Sunday, 1 June 2014

Parenthood & Progress

(You'll notice a new style to my blog. I'll talk about that - & why - another time.)

I thought I wouldn't be posting again until just before Module Two of 'The Art and Business of Surface Pattern Design' course started in July. That has now been postponed until October as tutor Rachael Taylor-Davies is due to give birth to her first child in August. Having been there & done that bit of my life - believe me, Rachael, you will need the time!

Parenthood affects us in many many ways. I defy any first time parent to predict how with any accuracy. No matter that others describe and try to tell us in advance - the sheer difference between before and after is immense.

For the first few months your conversation is likely to contain little else (sometimes to the point of tedium for others - a bit like discovering patterning in middle age, really, now I come to think about it...  :-) )

Almost every waking thought has, perforce, to consider your child's needs & welfare in relation to your plans. BTB (before the birth) you think - "oh, well, yes, of course!", whereas the reality can be difficult to adjust to mentally, physically & emotionally. Everything takes so much time - nappies, feeding, washing their clothes, nappies, feeding, washing their clothes, nappies, feedin.......

I remember even with my second child, saying to my sister (whose children are a few years older than mine), - "I just want to know when I get my life back?" She laughed - "that doesn't happen for years, Cath!"

But would I be without them? Unequivocally no! With them, you experience such heights of emotion & love that I genuinely believe you cannot gain from other sources (not to say you can't experience great highs from other things - but the nature of it is different).

My boys are stunning in the sense that they genuinely sometimes stun me. When bathing my then two year old youngest, chanting some kind of counting rhyme, as you do, I idly asked "if you had three ducks and I took two of them away, how many would you have?" And he answered correctly. So I asked another and another. And he kept getting it right. So I called my husband. And our boy answered correctly for him too. Truly a breath taking moment.

And those moments when you can't keep a straight face for them. On holiday in the tent, trying to be firm about going to bed, he looked up at me and answered, stern faced, hand on hips, "Mummy, I am ver ver coss wid yooo!"

This same child is now 16 and I have to look up to him (I'm 5'2", he's 6'). It's very odd when that happens with them. My eldest (6'1") looked down, reached out & hugged me, laughing "it's really funny having such a little Mummy!"

Thanks, love! But truly, I mean it, thanks - because you are my wonderful child and I will always love you.

Our capacity to fulfil our dreams and whatever it is that we feel we were put on this earth to do (other than procreate and perpetuate the species) is affected by our children's existence when they are young (hence my complaint to my sister). After my last post some people thought I was being hard on myself; not at all - I just want to be the best that I can be, and as I replied - "that doesn't come without a little pushing". But also I think, without a little selfishness and determination in the way you allocate your time. And I personally don't think I would have done this well when my boys were younger. I would have felt constantly conflicted between their needs and the needs of my art. So I put them first then.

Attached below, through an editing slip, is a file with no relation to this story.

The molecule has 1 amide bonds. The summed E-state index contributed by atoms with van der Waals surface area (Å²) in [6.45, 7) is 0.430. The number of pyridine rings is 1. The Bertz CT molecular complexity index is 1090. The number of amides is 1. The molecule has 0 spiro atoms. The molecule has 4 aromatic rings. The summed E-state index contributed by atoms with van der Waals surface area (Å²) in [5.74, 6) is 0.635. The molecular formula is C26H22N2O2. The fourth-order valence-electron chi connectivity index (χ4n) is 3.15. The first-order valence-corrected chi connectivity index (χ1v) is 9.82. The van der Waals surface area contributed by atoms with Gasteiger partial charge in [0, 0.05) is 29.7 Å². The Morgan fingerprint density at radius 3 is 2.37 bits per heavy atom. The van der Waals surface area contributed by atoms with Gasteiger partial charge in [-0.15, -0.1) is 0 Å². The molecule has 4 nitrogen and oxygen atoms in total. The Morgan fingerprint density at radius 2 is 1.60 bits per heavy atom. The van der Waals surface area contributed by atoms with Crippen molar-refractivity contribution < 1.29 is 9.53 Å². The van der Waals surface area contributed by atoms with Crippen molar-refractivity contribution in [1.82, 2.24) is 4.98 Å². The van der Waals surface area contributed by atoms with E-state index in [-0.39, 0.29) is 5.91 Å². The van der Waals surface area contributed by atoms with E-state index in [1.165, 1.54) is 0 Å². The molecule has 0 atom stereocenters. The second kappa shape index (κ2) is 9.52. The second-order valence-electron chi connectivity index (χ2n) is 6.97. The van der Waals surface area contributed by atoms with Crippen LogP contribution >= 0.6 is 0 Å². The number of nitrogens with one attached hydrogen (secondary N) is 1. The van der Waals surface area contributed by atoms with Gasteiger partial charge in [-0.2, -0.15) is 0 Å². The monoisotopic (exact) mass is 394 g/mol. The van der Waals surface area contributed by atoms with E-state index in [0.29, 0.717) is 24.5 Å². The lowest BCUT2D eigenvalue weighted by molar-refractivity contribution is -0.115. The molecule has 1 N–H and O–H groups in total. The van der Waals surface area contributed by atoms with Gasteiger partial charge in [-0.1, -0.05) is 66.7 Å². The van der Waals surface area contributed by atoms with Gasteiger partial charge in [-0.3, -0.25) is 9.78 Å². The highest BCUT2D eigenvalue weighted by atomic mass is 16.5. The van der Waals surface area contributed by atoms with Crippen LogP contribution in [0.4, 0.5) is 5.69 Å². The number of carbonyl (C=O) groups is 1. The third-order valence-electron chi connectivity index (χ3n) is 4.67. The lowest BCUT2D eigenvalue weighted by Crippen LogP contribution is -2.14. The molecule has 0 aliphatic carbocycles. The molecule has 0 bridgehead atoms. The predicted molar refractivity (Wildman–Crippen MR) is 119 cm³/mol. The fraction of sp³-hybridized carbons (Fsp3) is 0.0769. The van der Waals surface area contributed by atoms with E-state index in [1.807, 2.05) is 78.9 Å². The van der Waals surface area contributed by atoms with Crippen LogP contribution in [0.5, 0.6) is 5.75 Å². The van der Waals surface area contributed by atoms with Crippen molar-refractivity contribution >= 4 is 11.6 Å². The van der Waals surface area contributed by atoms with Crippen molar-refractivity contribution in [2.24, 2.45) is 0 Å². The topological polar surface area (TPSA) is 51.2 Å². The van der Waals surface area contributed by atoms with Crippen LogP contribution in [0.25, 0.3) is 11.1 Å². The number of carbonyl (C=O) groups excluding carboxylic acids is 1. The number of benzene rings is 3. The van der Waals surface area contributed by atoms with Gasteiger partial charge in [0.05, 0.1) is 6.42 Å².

And now? Last week was half term and I am on a term time only contract. My son, being 16. didn't need my constant input (would have outright rejected it in no uncertain terms) and got on with his own projects. We met up from time to time, comparing notes, making each other a drink here and there. Twice in the week he made the dinner with very little direction from me. Occasionally he burst in to update me on something exciting and yes, I had to tear my concentration away from what I was doing. Once, when I'd come to a natural pause with my work, I went to his room, curled up on his bed and we chatted for an hour or so about his stuff. It was great!

And in between all that, with greater time available, I made steady progress:

Parenthood gets better and better. And less intensive.

Two more small things I have to add on the subject of parenthood and art:

  • although no-one encouraged me in art at school as such, my Dad always did. He seemed to see an artistic ability in me that he didn't necessarily see in my three sisters. On holidays he would invite me and not the others, to go sketching with him. I owe him & thank him for that and much subsequent encouragement.
  • when my eldest was six months old, I wept on my health visitor that I was "so lonely and so boooooored".  She sent me to the doctor who said I was 'in a rut' and that I should find a little time for myself. So I began painting every Wednesday evening. I won't claim that has continued unabated ever since: life and its rhythms change too frequently for that. At times my art has been only that thing you do on holiday. 
But it was the beginning. And while I am grateful I now have the time to develop myself without the conflict and pressures of sleepless nights and teething babies or sick babies who can't tell you what's wrong and all that goes with that, there is at least one thing I am envious of with my younger ABSPD colleagues.

You have discovered your passion early. The rest of your life, in which you can develop it, is way longer than the rest of mine.

Make the most of it - make some time for yourself every day.

Much love